Make a housecat fifty times bigger: the scariest thing you can think of, or the scariest thing possible to think of? Oh, and you’re trapped in the taiga with it. On the other side of Siberia. Good luck with that…

There have been other books about tigers, lions, leopards, and even lots of other non-cats that eat people. We have told stories of predators eating people for as long as stories have been told. Below: mammoth ivory carving of a cave lion, Panthera leo spelea, about 40,000 years old, from Vogelherd Cave. This is literally one of the oldest works known to be from our own species.

mammoth ivory carving of a cave lion's head.

By Rainer Halama (Own work) [CC BY-SA 4.0 (https://creativecommons.org/licenses/by-sa/4.0)], via Wikimedia Commons

With head reattached to the recently-recovered body:

whole cave lion figurine

By Museopedia (Own work) [CC BY-SA 4.0 (https://creativecommons.org/licenses/by-sa/4.0)], via Wikimedia Commons

By the late 19th Century, the stories people told were different: dangerous big cats were obstacles in the way of progress, and tigers were treated as vermin to be exterminated, prizes to be shot and counted.

a stack of dead tigers after a hunt

You get the idea. A large, relatively slow-breeding animal with a low rate of survival to adulthood and huge energy and space needs can’t make it against this kind of pressure.

As human settlement encroached on tiger territory, and old patterns of human and tiger behavior that kept both insulated changed, tigers came into increasing conflict with people. In this context, professional hunter Jim Corbett wrote the landmark book Man-Eaters of Kumaon, detailing why – in his experience – big cats became predators on humans, and that humanity and Earth would lose a part of their heritage and soul if they were to become extinct. Nature’s reserves were not infinite, and could be hunted to exhaustion.

cover of a new edition of man-eaters of kumaon.

A modern reprint of the classic. To give the book it’s due, it cemented the common wisdom that cats that eat people do so because they can’t catch their usual prey, and our world is richer for having tigers in it. Without this book, maybe all of our nature reserves and parks would be without any large predators in them.

The Tiger by John Vailiant adds to this robust body of literature, and, as it is written in the shadow of Corbett, far from being a straightforward “hunter vs man-eater” tale, touches on the instinct, myth, religion, and folklore of feline predators. Although in the main, this doesn’t go beyond a means to build up the beast into an almost supernatural force of vengeance, and ultimately it feels incomplete, as if in fleshing out this killer tiger tale with these details, there is another, more academic treatment that goes down to the bone marrow waiting to be made into its own book. Overall, while it left me hungry for more, this read is more modern, nuanced, and substantial than the earlier hunter-savior-proto-conservationist genre, epitomized by Jim Corbett’s Maneaters of Kumaon.

— Katherine, Highlands-Shelby Park Branch

History Nuggets – Chicken

Three bite-size non-fiction reviews tied together with a delicious topical dipping sauce!

The theme: chicken. Underappreciated, delicious, and nutritious. But the ubiquity of chicken on our plates and eggs in our frying pan only became possible due to advances in chicken nutrition itself. Meet the Red Junglefowl.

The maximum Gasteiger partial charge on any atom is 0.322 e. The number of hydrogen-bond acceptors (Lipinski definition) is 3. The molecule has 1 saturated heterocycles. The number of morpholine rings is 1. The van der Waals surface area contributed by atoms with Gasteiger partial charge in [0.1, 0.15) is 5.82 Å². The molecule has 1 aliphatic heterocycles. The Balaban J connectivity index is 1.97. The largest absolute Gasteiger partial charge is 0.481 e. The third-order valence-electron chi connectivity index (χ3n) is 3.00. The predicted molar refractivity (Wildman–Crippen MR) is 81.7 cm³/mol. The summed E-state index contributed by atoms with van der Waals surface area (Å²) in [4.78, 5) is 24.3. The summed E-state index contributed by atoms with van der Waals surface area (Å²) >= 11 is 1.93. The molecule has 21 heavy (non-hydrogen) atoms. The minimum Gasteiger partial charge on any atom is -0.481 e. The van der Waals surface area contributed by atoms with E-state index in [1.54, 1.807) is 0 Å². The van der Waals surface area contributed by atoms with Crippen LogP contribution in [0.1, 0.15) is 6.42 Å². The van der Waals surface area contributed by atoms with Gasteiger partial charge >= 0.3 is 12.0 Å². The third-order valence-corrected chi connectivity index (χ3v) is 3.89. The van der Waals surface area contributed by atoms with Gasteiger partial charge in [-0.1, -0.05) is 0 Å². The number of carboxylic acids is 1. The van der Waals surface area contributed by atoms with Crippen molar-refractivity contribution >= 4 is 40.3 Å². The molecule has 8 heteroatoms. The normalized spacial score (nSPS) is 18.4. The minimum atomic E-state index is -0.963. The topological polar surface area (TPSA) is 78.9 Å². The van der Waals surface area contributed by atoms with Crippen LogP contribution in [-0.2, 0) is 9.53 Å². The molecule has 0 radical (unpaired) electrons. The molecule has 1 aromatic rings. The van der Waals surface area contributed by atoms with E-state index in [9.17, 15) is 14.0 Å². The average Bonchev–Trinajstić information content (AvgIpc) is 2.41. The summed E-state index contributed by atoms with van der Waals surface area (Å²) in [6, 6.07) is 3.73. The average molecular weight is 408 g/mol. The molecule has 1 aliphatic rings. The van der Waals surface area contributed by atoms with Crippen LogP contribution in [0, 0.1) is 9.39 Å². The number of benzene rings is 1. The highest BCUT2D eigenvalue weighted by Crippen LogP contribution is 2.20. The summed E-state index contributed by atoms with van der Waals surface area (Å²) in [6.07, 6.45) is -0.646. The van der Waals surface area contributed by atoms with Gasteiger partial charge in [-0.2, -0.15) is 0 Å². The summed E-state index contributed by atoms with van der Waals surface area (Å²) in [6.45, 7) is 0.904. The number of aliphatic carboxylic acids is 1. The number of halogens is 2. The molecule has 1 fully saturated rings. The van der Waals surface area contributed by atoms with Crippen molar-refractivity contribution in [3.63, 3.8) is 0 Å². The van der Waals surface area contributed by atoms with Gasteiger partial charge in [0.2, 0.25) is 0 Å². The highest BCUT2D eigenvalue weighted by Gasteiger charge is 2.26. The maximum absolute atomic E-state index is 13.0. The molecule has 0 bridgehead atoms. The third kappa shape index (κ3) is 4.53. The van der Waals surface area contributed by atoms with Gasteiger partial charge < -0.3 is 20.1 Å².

Red Jungle Fowl rooster and two hens.

By Lip Kee Yap [CC BY-SA 2.0 (http://creativecommons.org/licenses/by-sa/2.0)], via Wikimedia Commons

The Red Junglefowl is to the domestic chicken as wolves are to dogs. They live in the tropical forests of Southeast Asia. Since they’re a tropical bird, they can lay eggs year round, and they some breeds of domestic chicken lay an egg every day. Up until the last several decades, though, chicken was very expensive to eat. If you sheltered your chickens in a shed, and fed them corn, trying to farm them in large groups, then they’d get rickets. It wasn’t until the discovery and addition of Vitamin D to chicken feed that it was possible to farm chickens in large numbers, driving down the cost, and transforming the bird from a Sunday treat to cheap chicken nuggets. Advances in understanding nutrition didn’t just put an end to several deficiency diseases, it changed the availability of the food we eat. If you’re looking for an upshot to how all life on Earth really is (in the literal sense) one big family, this is it. You’re close enough to a chicken that what’s sauce for the goose is sauce for the gander.

Roast duck with sauce.

By cyclonebill from Copenhagen, Denmark (Andebryst) [CC BY-SA 2.0 (http://creativecommons.org/licenses/by-sa/2.0)], via Wikimedia Commons

Like this, but vitamins. Also, this is duck.

Want to take a closer look at nutrition and poultry keeping?

Vitamania cover.

Surprisingly gripping reading about the interplay of marketing and the nutrition revolution of the early 20th century.

Before the discovery of vitamins and essential nutrients, people’s relationship with food was mostly based around how filling and energy-packed it was. Even before germ theory really took off and the adoption of first-generation antibiotics, vitamins were the first “miracle cure” for several fearsome and debilitating diseases. Vitamins completely changed our relationship with food, and opened up whole new horizons of marketing for food manufacturers and medicine.

Tastes Like Chicken cover.

Read this to explore in greater depth the rise of chicken as a cheap source of protein.

Tastes Like Chicken details the monumental changes in the way Americans have raised chicken over the course of the 20th Century. From a cost-effective sideline for farmers, to the focus of a massive industry in its own right, chicken has had a strange journey to the factory farms of today. As conventional farming practices for chickens face more criticism, it pays to have a good grounding in how the animals we eat came to be kept the way they are.